Assuming that the materials in a mattress you are considering are durable enough for your body type and meet the quality/durability guidelines here relative to your weight range … the choice between different types and combinations of materials and components or different types of mattresses are more of a preference and a budget choice than a “better/worse” choice ( see this article ). The best way to know which type of materials or which type of mattresses you tend to prefer in general terms will be based on your own testing and personal experience because different people can have very different preferences.

As far as appropriateness, I wouldn’t be able to predict if one combination versus another would allow enough of a comfort cradle for you while still be able to provide adequate support, or if using a polyfoam support core would be personally preferable to a latex or innerspring unit. That information can only be accomplished through your own personal testing. Lighter body types tend to do well with softer foams (in comfort layers and support layers) and what feels firm for a lighter body type can feel soft for someone who is heavier. Each person will also sink into the mattress differently depending on their weight distribution and body shape (where they carry most of their weight and the “curviness” of their body)

If you do decide to look online, then you may wish to use the experience and expertise of the members listed in post #21 here who are all very experienced and knowledgeable and specialize in providing the type of help and guidance on the phone that can help you make good choices, even for someone with a lower BMI. There are a wide range of latex and memory foam and other options included in the choices there and I believe that all of them compete well with the best in the industry in terms of their quality, value, service, and transparency.

I know that’s a lot of information to process, but you made quite a few statements and brought up many questions, and I wanted to take the time to address them as best I can.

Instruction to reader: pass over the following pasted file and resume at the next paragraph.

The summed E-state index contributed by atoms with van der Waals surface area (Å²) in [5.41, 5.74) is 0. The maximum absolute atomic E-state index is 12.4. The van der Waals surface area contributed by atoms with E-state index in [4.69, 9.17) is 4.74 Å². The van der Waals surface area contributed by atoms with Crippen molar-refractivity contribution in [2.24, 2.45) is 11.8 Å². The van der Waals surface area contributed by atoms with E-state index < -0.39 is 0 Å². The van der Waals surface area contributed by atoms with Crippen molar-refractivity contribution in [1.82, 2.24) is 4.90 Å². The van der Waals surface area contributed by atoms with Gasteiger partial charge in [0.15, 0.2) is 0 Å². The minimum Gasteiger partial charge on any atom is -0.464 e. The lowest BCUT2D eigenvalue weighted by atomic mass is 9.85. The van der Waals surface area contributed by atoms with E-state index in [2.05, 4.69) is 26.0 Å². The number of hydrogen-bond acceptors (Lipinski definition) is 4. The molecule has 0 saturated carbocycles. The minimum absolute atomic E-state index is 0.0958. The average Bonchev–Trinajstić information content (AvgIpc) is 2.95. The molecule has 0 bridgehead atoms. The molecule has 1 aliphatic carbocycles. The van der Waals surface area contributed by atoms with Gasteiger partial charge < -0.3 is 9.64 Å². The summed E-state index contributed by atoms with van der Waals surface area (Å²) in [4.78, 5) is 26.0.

Thanks for the welcome and the reply, I will try to address the items below. I do apologize if my original post was not welcoming but not having a sound nights sleep in months will do that to a person.

I have noticed this but unfortunately I am a person who already sleeps hot so adding these things makes it worse for me.

The Luxi only comes in split configuration as far as I know. The one I received has dipped in the center from the start with any configuration (med/soft or soft/soft or med/med) but the dip is more noticeable if both sides are set to soft. I suspect it is due to the way the soft side is made with the columns of foam, the outer edges have the firm support so the sleeper does not roll off the edge easily but this makes the one I received slant towards the middle of the bed from both sides.
Currently a bed frame made of oak that is kind of platform style but accepts slats or boxspring and have tried using 2 different sets of slats one full bed size (they go over the center support) and one lonset ikea (neither bowed nor aged), tried a bunkie board, and have tried it directly on a floor that has been checked for level (dip still noticeable) as well as a low profile box spring (zinus most recently). The bed itself is level and sturdy.

Apologies for this rather broad statement, I was told by multiple mattress customer service agents when shopping around that their mattresses work better for people over 125 or 150 lbs. I did bring up bmi but most of them did not want to speak of it leading me to think they were just using a script and so I shouldn’t take anything they say as gospel.